The 5 Best London Dry Gins

Updated on January 10, 2018
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Paul has been a passionate fan of gin for over thirty years. Born in the UK, he currently lives in Florida.

Gin and tonic has its roots in tropical British colonies, where gin was used to dull the bitter flavor of quinine, which was taken to protect against malaria. Quinine is still an ingredient of modern day tonic water.
Gin and tonic has its roots in tropical British colonies, where gin was used to dull the bitter flavor of quinine, which was taken to protect against malaria. Quinine is still an ingredient of modern day tonic water. | Source

I've been an enthusiastic fan of gin ever since I was first presented with my first gin and tonic over thirty years ago at a friend's house. Gin has a unique flavor and is a must-have spirit for cocktail bars and parties.

The roots of gin go back to the Middle Ages, when it began its evolution from a herbal medicine to a popular spirit. Developed from a Dutch liquor known as "jenever," gin became popular in Great Britain, and especially London, after the country was occupied by William of Orange, leader of the Dutch Republic, and his wife Mary.

Between 1695 and 1735, gin became the drink of choice for many British people, especially the poor, due to its low price, and thousands of gin shops opened up across the country. This period was known as the Gin Craze, and the spirit gained the epithet "mother's ruin" due to its negative effects on family and social life.

Thankfully the Brits got their gin drinking under control, and the proud tradition of gin production continues to this day. There are many styles of gin, but they all possess a strong flavor of juniper berries. London gin is light-bodied and ideal for martinis, as well as most other common gin-based cocktails.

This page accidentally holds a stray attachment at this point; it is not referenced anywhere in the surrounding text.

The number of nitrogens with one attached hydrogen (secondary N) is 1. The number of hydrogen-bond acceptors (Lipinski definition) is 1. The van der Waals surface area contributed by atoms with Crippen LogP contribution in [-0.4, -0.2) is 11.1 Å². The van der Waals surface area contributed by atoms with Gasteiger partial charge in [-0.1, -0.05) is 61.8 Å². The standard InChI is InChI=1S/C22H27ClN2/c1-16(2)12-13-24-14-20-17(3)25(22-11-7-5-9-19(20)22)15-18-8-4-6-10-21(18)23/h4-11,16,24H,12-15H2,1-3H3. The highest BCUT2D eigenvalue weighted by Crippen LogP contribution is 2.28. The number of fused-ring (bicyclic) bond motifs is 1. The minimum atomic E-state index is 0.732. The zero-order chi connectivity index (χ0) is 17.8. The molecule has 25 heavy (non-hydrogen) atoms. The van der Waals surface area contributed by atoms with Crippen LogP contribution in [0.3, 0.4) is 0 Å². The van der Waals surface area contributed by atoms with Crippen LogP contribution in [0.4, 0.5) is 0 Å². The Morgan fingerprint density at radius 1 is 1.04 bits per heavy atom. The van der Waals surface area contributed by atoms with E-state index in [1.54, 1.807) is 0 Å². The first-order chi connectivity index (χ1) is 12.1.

The craft spirits revolution of the 21st century has created a gin renaissance in Britain and around the world, bringing new gins for the veteran drinkers to try, as well as creating new fans for the old classics.

The 5 Best London Dry Gins

Below are my suggestions, starting with some old favorites and moving to more recent arrivals to the scene.

  • Beefeater: Spicy and Fruity Classic
  • Tanqueray: Smooth and Accessible
  • Bombay Sapphire: Light and Floral
  • Martin Miller's
  • Sipsmith: Dry and Sophisticated

I explain my choices below in more detail.

Made using a recipe first developed in the 1860's, Beefeater has a long and proud history. It's a great ingredient of cocktails such as the martini, gin and tonic, Negroni, Aviation, gimlet, gin fizz, or even a gin and soda.
Made using a recipe first developed in the 1860's, Beefeater has a long and proud history. It's a great ingredient of cocktails such as the martini, gin and tonic, Negroni, Aviation, gimlet, gin fizz, or even a gin and soda. | Source

Beefeater: Spicy and Fruity Classic

There's maybe nothing new or exciting about Beefeater, but the inescapable truth is that this is an iconic cocktail gin for good reason. Brewed in the Kennington area of London and named after the Yeomen Warders who guard of the Tower of London, Beefeater is the quintessential martini gin.

Beefeater has a spicy and fruity aroma. The nose for me is classic London Dry, with plenty of juniper, plus a little citrus peel. The juniper dominates the palate initially, but then comes the warming spiciness. There's freshly ground coriander and a hint of licorice. The finish is medium length with juniper, coriander, and lemon zest.

Although it is very popular in the USA, it is not as well known in the UK. Allegedly, this is thanks in part to the prohibition period when the gin was exported to British colonies then smuggled over to America in large quantities.
Although it is very popular in the USA, it is not as well known in the UK. Allegedly, this is thanks in part to the prohibition period when the gin was exported to British colonies then smuggled over to America in large quantities.

Tanqueray: Smooth and Accessible

Another classic gin, and possibly my favorite out of the old school dry gins, Tanqueray was originally distilled on Vine Street in the Bloomsbury district of London by Charles Tanqueray, using a recipe he'd developed himself in 1838 or quite possibly earlier, nobody knows for certain. During WWII the Tanqueray distillery was severely damaged by German bombing and the sole surviving still, known as "Old Tom", was moved to Scotland.